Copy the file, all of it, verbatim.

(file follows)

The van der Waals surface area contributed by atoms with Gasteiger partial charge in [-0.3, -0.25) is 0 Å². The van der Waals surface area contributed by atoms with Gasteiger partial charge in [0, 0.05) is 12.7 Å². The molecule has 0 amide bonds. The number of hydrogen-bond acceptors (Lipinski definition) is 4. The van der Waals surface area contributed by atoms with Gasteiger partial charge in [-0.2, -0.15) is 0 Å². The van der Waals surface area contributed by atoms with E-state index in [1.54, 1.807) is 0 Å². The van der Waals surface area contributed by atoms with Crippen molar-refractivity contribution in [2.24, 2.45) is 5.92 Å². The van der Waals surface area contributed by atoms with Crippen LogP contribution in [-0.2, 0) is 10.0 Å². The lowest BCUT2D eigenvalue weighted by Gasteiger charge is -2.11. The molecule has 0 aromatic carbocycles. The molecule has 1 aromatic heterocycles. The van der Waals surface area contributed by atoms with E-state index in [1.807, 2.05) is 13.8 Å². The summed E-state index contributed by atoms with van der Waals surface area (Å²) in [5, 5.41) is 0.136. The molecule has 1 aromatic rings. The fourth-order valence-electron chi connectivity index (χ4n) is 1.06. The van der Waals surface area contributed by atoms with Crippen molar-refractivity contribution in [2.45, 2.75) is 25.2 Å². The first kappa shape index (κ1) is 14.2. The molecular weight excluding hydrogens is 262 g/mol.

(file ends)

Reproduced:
The van der Waals surface area contributed by atoms with Gasteiger partial charge in [-0.3, -0.25) is 0 Å². The van der Waals surface area contributed by atoms with Gasteiger partial charge in [0, 0.05) is 12.7 Å². The molecule has 0 amide bonds. The number of hydrogen-bond acceptors (Lipinski definition) is 4. The van der Waals surface area contributed by atoms with Gasteiger partial charge in [-0.2, -0.15) is 0 Å². The van der Waals surface area contributed by atoms with E-state index in [1.54, 1.807) is 0 Å². The van der Waals surface area contributed by atoms with Crippen molar-refractivity contribution in [2.24, 2.45) is 5.92 Å². The van der Waals surface area contributed by atoms with Crippen LogP contribution in [-0.2, 0) is 10.0 Å². The lowest BCUT2D eigenvalue weighted by Gasteiger charge is -2.11. The molecule has 0 aromatic carbocycles. The molecule has 1 aromatic heterocycles. The van der Waals surface area contributed by atoms with E-state index in [1.807, 2.05) is 13.8 Å². The summed E-state index contributed by atoms with van der Waals surface area (Å²) in [5, 5.41) is 0.136. The molecule has 1 aromatic rings. The fourth-order valence-electron chi connectivity index (χ4n) is 1.06. The van der Waals surface area contributed by atoms with Crippen molar-refractivity contribution in [2.45, 2.75) is 25.2 Å². The first kappa shape index (κ1) is 14.2. The molecular weight excluding hydrogens is 262 g/mol.